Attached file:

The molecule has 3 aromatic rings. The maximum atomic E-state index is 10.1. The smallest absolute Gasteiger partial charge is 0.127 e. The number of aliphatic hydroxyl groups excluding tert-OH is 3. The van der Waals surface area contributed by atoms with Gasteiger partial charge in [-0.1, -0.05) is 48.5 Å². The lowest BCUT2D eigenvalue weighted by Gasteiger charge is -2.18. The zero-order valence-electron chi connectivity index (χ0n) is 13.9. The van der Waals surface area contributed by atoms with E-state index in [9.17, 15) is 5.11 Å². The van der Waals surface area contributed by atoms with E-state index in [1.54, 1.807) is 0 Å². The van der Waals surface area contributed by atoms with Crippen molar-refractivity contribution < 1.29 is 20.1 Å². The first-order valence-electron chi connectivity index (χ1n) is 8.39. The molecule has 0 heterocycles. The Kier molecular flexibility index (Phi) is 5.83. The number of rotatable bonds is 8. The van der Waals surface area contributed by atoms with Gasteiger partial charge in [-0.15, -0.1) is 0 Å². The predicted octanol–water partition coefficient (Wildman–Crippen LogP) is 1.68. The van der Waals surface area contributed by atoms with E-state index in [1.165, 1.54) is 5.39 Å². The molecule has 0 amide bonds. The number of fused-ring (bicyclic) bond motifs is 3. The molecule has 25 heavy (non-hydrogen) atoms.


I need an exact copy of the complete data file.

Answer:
The molecule has 3 aromatic rings. The maximum atomic E-state index is 10.1. The smallest absolute Gasteiger partial charge is 0.127 e. The number of aliphatic hydroxyl groups excluding tert-OH is 3. The van der Waals surface area contributed by atoms with Gasteiger partial charge in [-0.1, -0.05) is 48.5 Å². The lowest BCUT2D eigenvalue weighted by Gasteiger charge is -2.18. The zero-order valence-electron chi connectivity index (χ0n) is 13.9. The van der Waals surface area contributed by atoms with E-state index in [9.17, 15) is 5.11 Å². The van der Waals surface area contributed by atoms with E-state index in [1.54, 1.807) is 0 Å². The van der Waals surface area contributed by atoms with Crippen molar-refractivity contribution < 1.29 is 20.1 Å². The first-order valence-electron chi connectivity index (χ1n) is 8.39. The molecule has 0 heterocycles. The Kier molecular flexibility index (Phi) is 5.83. The number of rotatable bonds is 8. The van der Waals surface area contributed by atoms with Gasteiger partial charge in [-0.15, -0.1) is 0 Å². The predicted octanol–water partition coefficient (Wildman–Crippen LogP) is 1.68. The van der Waals surface area contributed by atoms with E-state index in [1.165, 1.54) is 5.39 Å². The molecule has 0 amide bonds. The number of fused-ring (bicyclic) bond motifs is 3. The molecule has 25 heavy (non-hydrogen) atoms.